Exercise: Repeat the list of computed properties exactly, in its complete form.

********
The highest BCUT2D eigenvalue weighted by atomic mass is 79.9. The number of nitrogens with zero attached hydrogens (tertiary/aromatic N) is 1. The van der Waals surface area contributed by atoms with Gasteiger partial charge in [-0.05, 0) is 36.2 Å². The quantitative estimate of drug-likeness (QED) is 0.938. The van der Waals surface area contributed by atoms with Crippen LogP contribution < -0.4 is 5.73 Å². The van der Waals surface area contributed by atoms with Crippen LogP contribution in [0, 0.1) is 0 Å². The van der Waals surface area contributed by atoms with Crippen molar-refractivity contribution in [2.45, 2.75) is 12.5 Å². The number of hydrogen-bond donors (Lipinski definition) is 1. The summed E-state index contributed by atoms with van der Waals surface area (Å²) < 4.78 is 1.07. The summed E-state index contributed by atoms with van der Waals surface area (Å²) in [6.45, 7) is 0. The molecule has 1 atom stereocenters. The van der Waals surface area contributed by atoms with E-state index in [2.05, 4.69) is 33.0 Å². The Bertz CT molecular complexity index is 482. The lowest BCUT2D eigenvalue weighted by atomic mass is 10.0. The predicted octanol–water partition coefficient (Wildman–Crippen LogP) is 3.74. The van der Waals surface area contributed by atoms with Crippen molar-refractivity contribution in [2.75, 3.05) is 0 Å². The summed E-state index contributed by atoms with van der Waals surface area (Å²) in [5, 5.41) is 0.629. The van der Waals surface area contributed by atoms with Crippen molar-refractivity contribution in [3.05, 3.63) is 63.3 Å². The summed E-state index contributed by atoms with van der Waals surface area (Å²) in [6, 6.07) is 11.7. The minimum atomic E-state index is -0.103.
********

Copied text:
The highest BCUT2D eigenvalue weighted by atomic mass is 79.9. The number of nitrogens with zero attached hydrogens (tertiary/aromatic N) is 1. The van der Waals surface area contributed by atoms with Gasteiger partial charge in [-0.05, 0) is 36.2 Å². The quantitative estimate of drug-likeness (QED) is 0.938. The van der Waals surface area contributed by atoms with Crippen LogP contribution < -0.4 is 5.73 Å². The van der Waals surface area contributed by atoms with Crippen LogP contribution in [0, 0.1) is 0 Å². The van der Waals surface area contributed by atoms with Crippen molar-refractivity contribution in [2.45, 2.75) is 12.5 Å². The number of hydrogen-bond donors (Lipinski definition) is 1. The summed E-state index contributed by atoms with van der Waals surface area (Å²) < 4.78 is 1.07. The summed E-state index contributed by atoms with van der Waals surface area (Å²) in [6.45, 7) is 0. The molecule has 1 atom stereocenters. The van der Waals surface area contributed by atoms with E-state index in [2.05, 4.69) is 33.0 Å². The Bertz CT molecular complexity index is 482. The lowest BCUT2D eigenvalue weighted by atomic mass is 10.0. The predicted octanol–water partition coefficient (Wildman–Crippen LogP) is 3.74. The van der Waals surface area contributed by atoms with Crippen molar-refractivity contribution in [2.75, 3.05) is 0 Å². The summed E-state index contributed by atoms with van der Waals surface area (Å²) in [5, 5.41) is 0.629. The van der Waals surface area contributed by atoms with Crippen molar-refractivity contribution in [3.05, 3.63) is 63.3 Å². The summed E-state index contributed by atoms with van der Waals surface area (Å²) in [6, 6.07) is 11.7. The minimum atomic E-state index is -0.103.